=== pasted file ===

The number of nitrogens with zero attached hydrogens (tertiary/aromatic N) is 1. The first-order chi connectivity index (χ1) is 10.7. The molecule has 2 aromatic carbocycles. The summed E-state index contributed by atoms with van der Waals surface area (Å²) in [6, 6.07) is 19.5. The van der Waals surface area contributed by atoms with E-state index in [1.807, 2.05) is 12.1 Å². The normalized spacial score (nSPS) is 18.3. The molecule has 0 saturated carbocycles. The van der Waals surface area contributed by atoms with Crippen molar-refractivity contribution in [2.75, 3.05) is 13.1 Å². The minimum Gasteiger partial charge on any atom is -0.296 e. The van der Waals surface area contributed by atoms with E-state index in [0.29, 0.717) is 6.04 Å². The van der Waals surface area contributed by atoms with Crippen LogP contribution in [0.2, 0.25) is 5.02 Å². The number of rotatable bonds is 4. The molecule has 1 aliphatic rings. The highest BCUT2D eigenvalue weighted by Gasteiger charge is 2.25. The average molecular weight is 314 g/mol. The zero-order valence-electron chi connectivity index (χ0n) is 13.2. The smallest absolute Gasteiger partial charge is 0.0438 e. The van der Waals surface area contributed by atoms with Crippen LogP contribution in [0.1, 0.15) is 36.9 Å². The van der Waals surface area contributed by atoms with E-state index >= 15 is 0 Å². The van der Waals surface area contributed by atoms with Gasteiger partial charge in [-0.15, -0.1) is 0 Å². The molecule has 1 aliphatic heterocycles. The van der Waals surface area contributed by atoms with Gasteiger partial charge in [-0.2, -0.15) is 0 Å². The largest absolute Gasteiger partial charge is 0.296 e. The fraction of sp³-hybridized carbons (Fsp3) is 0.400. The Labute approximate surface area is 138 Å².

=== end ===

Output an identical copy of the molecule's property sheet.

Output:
The number of nitrogens with zero attached hydrogens (tertiary/aromatic N) is 1. The first-order chi connectivity index (χ1) is 10.7. The molecule has 2 aromatic carbocycles. The summed E-state index contributed by atoms with van der Waals surface area (Å²) in [6, 6.07) is 19.5. The van der Waals surface area contributed by atoms with E-state index in [1.807, 2.05) is 12.1 Å². The normalized spacial score (nSPS) is 18.3. The molecule has 0 saturated carbocycles. The van der Waals surface area contributed by atoms with Crippen molar-refractivity contribution in [2.75, 3.05) is 13.1 Å². The minimum Gasteiger partial charge on any atom is -0.296 e. The van der Waals surface area contributed by atoms with E-state index in [0.29, 0.717) is 6.04 Å². The van der Waals surface area contributed by atoms with Crippen LogP contribution in [0.2, 0.25) is 5.02 Å². The number of rotatable bonds is 4. The molecule has 1 aliphatic rings. The highest BCUT2D eigenvalue weighted by Gasteiger charge is 2.25. The average molecular weight is 314 g/mol. The zero-order valence-electron chi connectivity index (χ0n) is 13.2. The smallest absolute Gasteiger partial charge is 0.0438 e. The van der Waals surface area contributed by atoms with Crippen LogP contribution in [0.1, 0.15) is 36.9 Å². The van der Waals surface area contributed by atoms with E-state index >= 15 is 0 Å². The van der Waals surface area contributed by atoms with Gasteiger partial charge in [-0.15, -0.1) is 0 Å². The molecule has 1 aliphatic heterocycles. The van der Waals surface area contributed by atoms with Gasteiger partial charge in [-0.2, -0.15) is 0 Å². The largest absolute Gasteiger partial charge is 0.296 e. The fraction of sp³-hybridized carbons (Fsp3) is 0.400. The Labute approximate surface area is 138 Å².